Milton Gordon (1964) describes ethnicity as a sense of 'peoplehood' that is formed through common race, religion, national origin, history, or a combination of these factors. Similarly, Francis (1947) argues that while every cultural group possesses a distinct civilization, it does not necessarily represent the entire group. Considering these points, an ethnic group can be defined as a subset of people within a larger society who share common cultural norms, religion, and patterns of behavior. They also have a shared identity and sense of belongingness. Now, let's explore the concept of stereotypes. According to the sociological perspective in Encarta Encyclopedia 2004, stereotypes perpetuate
a simplistic image of a specific category of individuals, institution, or culture. Stereotypes are typically negative and often rooted in bias and irrational fear. Sometimes they stem from difficulties in perceiving differences. Rarely, they may be based on accurate and insightful summaries of past experiences.
As a result, various groups such as Jews, women, black people, homosexuals, aliens, immigrants, and minorities in general have experienced and continue to face negative stereotyping. This often involves mockery and can even lead to punishment, including violence and genocide. Disturbing examples of successful stereotyping and racism can be seen in the European fascist movements during the inter-war years as well as the post-war struggle against segregation in South Africa. Stereotypes also extend to a person's social class, occupation, accent, and other distinguishing characteristics. Stereotyped depictions of individuals have been and continue to be perpetuated in literature and various other forms of culture. Some of these representations have been extremely brutal, such as racist propaganda, though they may also sometimes be presented for the purpose of entertainment.
In his essay on stereotypes, A.H. Halsey concludes that pigeonholing, which has deep roots in the human mind, may have originated from early battles for land control and tribal unity. However, in the modern world, these parochialisms are generally harmful to human well-being. The main political and social issue in human life is still the struggle to create a free, democratic, just, and rational society, with a focus on equality for individuals regardless of their origins, gender, and other distinguishing characteristics. Cultural stereotypes, therefore, refer to largely negative beliefs about groups of people who share a common culture and/or religion and have a sense of
belongingness to it. These beliefs can be held by individuals or other groups and can also be perpetuated by individuals within the group.
Although there have been studies on the treatment of death and ethnic stereotypes from various perspectives, few studies have examined the effects of anxiety related to death on cultural stereotypes. One modern psychological theory that addresses this issue is the Terror Management Theory.
Terror Management Theory
Introduced by S. Solomon, T. Pyszczynski, and J. Greenberg in the mid 1980s, Terror Management Theory (TMT) focuses on this subject.
One main concern of this theory is cultural biases, which primarily focus on the origins of human personality and latent and unconscious mechanisms that determine human behavior. As a result, TMT (Terror Management Theory) is highly relevant to the present study on Death and Death Related Anxiety. According to Pyszczynski, Greenberg, and Solomon (1997), TMT investigates various ways in which people manage their experiential fears. For instance, avoiding thoughts of one's death has been associated with bias (e.g., Greenberg et al.).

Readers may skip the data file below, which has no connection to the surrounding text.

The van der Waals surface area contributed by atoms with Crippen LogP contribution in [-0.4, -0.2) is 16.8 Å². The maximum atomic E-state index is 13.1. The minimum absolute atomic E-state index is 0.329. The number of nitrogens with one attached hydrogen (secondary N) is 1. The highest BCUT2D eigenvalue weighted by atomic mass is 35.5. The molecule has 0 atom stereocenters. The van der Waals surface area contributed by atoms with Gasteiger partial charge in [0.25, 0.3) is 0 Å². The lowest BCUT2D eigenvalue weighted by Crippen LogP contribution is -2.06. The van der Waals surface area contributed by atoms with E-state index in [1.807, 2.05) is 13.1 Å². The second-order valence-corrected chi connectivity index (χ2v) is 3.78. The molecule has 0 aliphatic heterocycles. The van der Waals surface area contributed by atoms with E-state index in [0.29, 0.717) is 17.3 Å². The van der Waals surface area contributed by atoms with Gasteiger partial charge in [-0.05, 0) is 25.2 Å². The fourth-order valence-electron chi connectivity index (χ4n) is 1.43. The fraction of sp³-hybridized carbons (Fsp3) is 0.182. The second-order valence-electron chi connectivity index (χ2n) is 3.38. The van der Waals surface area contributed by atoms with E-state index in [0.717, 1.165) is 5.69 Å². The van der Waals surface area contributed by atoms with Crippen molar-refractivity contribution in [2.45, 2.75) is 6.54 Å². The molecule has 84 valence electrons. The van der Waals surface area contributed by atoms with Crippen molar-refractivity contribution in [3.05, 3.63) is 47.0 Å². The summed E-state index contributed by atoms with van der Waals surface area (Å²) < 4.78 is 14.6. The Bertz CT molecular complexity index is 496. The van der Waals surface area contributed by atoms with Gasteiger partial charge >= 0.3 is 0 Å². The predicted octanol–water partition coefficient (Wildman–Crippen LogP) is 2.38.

1990; McGregor, Zanna, Holmes, & Spencer, 2001), care of cultural norms (Rosenblatt, Greenberg, Solomon, Pyszczynski, & Lyon, 1989), self-esteem care (Greenberg et al., 1992b; Harmon-Jones et al., 1997), protection of cultural icons (Greenberg, Porteus, Simon, Pyszczynski, & Solomon, 1995), optimum peculiarity theory (Simon, Greenberg, Arndt, Pyszczynski, Clement, & Solomon, 1997), foolhardy drive (Taubman Florian, & Mikulincer, 1999), patriotism (Greenberg, Pyszczynski, Solomon, Simon, & Breus, 1994; Nelson, Moore, Olivetti, & Scott, 1997), objective self-consciousness (Arndt, Greenberg, Simon, Pyszczynski, & Solomon, 1998), the false consensus effect (Pyszczynski et al., 1996), a desire for high-status products (Mandel & Heine, 1999), sexual neuroticisms (Goldenberg, Pyszczynski, McCoy & Greenberg, 1999), and aggression (McGregor
et al., 1998), to name several.
Deceiving death is inevitable in the realm of life (as it is for other living beings as well). This concept, which pertains to the fear and anxiety caused by death and human responses to overcome it, connects Terror Management Theory (TMT) to a wide range of phenomena. Therefore, it can be argued that TMT can be seen as the comprehensive theory of self-psychology, as its founders state. However, it is important to test its validity to apply it to all humans because most experiments on this theory have been conducted in the Western world. TMT proposes that individuals tackle the issue of death through two distinct defense mechanisms:
- Direct: This approach is rational and centers on threats. It aims to diminish an individual's perception of their vulnerability to life-threatening situations, thus pushing the issue of death into a vague and distant future.
The second approach involves using culture as a defense mechanism against anxiety. It involves integrating oneself into a timeless concept of society that is larger, stronger, and more enduring than any individual. This approach emphasizes the value of each person within the broader framework of civilization.